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Martin Custom D-42 Madagascar Rosewood Dreadnought Acoustic Guitar

By Edited Apr 28, 2016 0 0

The Beautiful Backside Of A Martin D-42 With Madagascar Rosewood

Martin D-42 Madagascar Rosewood, Backside
Credit: http://www.dreamguitars.com/detail/2832-martin_1833_custom_1166555_one_of_14_made/

The Martin D-42

A Martin D-42 is a highly sought after flat top falling in between the D-28 and the D-45 in price and beatific extras. Myself, I've never owned something so beautiful, but I've played a few.  It's important for the initiate here to understand that essentially a D-42 is a D-28 with more abalone inlay.  That's really the long and short of it, it's a more appealing to the eye D-28 that costs more for the abalone inlay work provided in the instrument.

As is well known, and often discussed, Brazilian rosewood has always been thought a "holy grail" sort of wood for acoustic guitars.  Brazilian rosewood is now extremely hard to come by, but Madagascar's rosewood is more available, and provides a lot of tonal and visual beauty in its own right.  Well, there is a new D-42 in town, and it's got it.

Frontal View Of The Ornate Martin D-42

Martin D-42 Frontal View
Credit: http://www.vintage-guitars.se/1995_Martin_D-42_564070.htm

The Martin D-42 Madagascar Rosewood Specifications

So unless explicitly stated otherwise, the D-42 is forever the same platform for a steel stringed flat top as the D-28, and what that means is solid wood, rosewood body and spruce top. It's possible one run into a Martin D-42 which is from the custom shop. I've seen video of such a D-42 with not only Koa back and sides[1], but a Koa top as well.  That sort of instrument is going to be extremely rare, and besides that, would properly be called a D-42K2. The 42' with Madagascar rosewood will also be a somewhat rare, and rather expensive dreadnought, as the greatest majority of this model instrument one will see will have East Indian rosewood back and sides, and not the Madagascar variety, which for all intents and practical purposes may as well be considered the "new Brazilian rosewood."

Let's take a look at the specifications for this fine instrument:

  • Scale of 25.4 inches
  • Standard 1 and 11/16 inches width at the nut
  • Pre-War style "high X" scalloped bracing
  • Bone nut and compensated saddle for optimal volume, clarity, and sustain 
  • Gold plated Waverly tuning machines with "butterbean" nobs
  • 45 style abalone snowflake inlay fretboard positioning markers
  • 45 style bound peghead (C.F. Martin in bold lettering)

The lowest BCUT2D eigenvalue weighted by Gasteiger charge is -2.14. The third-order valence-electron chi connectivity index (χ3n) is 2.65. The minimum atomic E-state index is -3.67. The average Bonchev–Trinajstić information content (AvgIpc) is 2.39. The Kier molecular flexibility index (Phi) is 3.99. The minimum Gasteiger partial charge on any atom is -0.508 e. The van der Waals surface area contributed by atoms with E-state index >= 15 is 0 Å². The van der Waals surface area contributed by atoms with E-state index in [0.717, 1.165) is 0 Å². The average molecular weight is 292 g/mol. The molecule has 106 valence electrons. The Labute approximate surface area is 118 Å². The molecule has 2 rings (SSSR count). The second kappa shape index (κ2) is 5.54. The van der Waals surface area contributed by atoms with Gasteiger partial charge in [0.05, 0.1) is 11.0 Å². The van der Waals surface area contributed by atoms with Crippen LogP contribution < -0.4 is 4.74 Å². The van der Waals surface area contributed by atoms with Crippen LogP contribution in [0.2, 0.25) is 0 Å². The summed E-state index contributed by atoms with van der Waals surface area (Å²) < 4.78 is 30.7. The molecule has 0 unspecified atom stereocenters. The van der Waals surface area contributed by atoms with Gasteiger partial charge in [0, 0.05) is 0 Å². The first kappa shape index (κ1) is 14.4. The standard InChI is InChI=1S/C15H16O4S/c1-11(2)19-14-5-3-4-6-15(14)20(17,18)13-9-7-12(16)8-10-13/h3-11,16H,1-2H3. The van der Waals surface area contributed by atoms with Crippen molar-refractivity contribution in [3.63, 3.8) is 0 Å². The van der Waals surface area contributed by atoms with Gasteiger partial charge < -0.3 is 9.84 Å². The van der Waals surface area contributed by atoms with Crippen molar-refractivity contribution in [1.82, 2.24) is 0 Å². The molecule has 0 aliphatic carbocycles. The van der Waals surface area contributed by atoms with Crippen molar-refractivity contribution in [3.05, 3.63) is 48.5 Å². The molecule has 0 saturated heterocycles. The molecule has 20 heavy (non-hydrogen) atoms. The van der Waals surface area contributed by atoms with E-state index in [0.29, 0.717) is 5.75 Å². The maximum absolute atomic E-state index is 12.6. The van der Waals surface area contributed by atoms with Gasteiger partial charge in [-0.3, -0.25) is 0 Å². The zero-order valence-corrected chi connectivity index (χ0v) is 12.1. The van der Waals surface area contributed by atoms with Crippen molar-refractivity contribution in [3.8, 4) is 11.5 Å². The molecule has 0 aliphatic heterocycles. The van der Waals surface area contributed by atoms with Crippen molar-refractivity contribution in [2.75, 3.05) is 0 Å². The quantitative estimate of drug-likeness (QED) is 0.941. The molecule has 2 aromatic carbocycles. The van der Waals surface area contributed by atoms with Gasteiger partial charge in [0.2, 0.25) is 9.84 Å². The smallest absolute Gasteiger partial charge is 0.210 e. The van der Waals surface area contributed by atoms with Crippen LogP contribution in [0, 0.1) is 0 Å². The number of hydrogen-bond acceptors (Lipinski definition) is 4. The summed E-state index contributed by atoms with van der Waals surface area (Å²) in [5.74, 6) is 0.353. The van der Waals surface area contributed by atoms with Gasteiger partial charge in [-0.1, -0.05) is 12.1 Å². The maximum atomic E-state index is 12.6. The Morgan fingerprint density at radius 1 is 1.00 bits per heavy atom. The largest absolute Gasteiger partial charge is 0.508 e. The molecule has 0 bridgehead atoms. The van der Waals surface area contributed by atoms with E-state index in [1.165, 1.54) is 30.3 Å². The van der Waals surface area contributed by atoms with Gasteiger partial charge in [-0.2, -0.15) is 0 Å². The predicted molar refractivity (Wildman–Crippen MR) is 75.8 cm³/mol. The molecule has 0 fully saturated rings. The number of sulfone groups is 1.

• Ivoroid binding around body, fingerboard, and headstock
  • Deluxe hard shell thermoplastic Geib case
  • Limited lifetime warranty to original owner
  • Ebony bridge and fingerboard
  • Solid Madagascar rosewood back, sides
  • Solid spruce top (most models will be sitka spruce, Adirondack spruce tops are available)
  • Solid mahogany neck with traditional dove tail neck joint.
  • Hyde glue models available

Madagascar Rosewood

Let's be clear about it, this D-42 is a seven thousand dollar guitar because of the Madagascar rosewood, the Martin D-42 standard with sitka spruce and East Indian Rosewood sells for two thousand dollars less.  Plainly, it's a two thousand dollar upgrade to Madagascar rosewood, and the wood is stunningly beautiful, but by many ears the wood sounds virtually identical[2] to the less expensive and more widely available East Indian Rosewood.

There is no doubt Madagascar rosewood is a fine tonewood for steel string guitar builders to use.  There is no doubt at all it is beautiful to behold, and often is quite figured, and sometimes has a lighter color, and more variations in color than does East Indian rosewood.  If you've got the extra two thousand to buy the Madagascar rosewood D-42 instead of the standard D-42, then by all means, this guitar may be considered more beautiful.  Very few people, however, believe there is a tonal difference between East Indian rosewood and Madagascar rosewood which folks would be able to detect were they blindfolded. If money is the issue, the buyer isn't even in the market for a D-42 anyway, and why would they be when the 42 is essentially a D-28 with more abalone?  Also, a lot of the more skilled guitar builders nowadays believe top woods more affects tonality than do body woods.  In any case, in any way this is sliced, the D-42 Madagascar is a stunningly beautiful instrument, and for the right consumer, it could bring his or her musicianship to another level.  Thanks for reading.

The Gorgeous Tone And Beauty Of The Martin D-42



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  1. "Martin D-42K2 All koa Acoustic guitar sound sample demo." Youtube. 24/11/2013 <Web >
  2. " Opinions on East Indian Rosewood vs Madagascar Rosewood!." Acoustic Guitar Forum. 25/11/2013 <Web >

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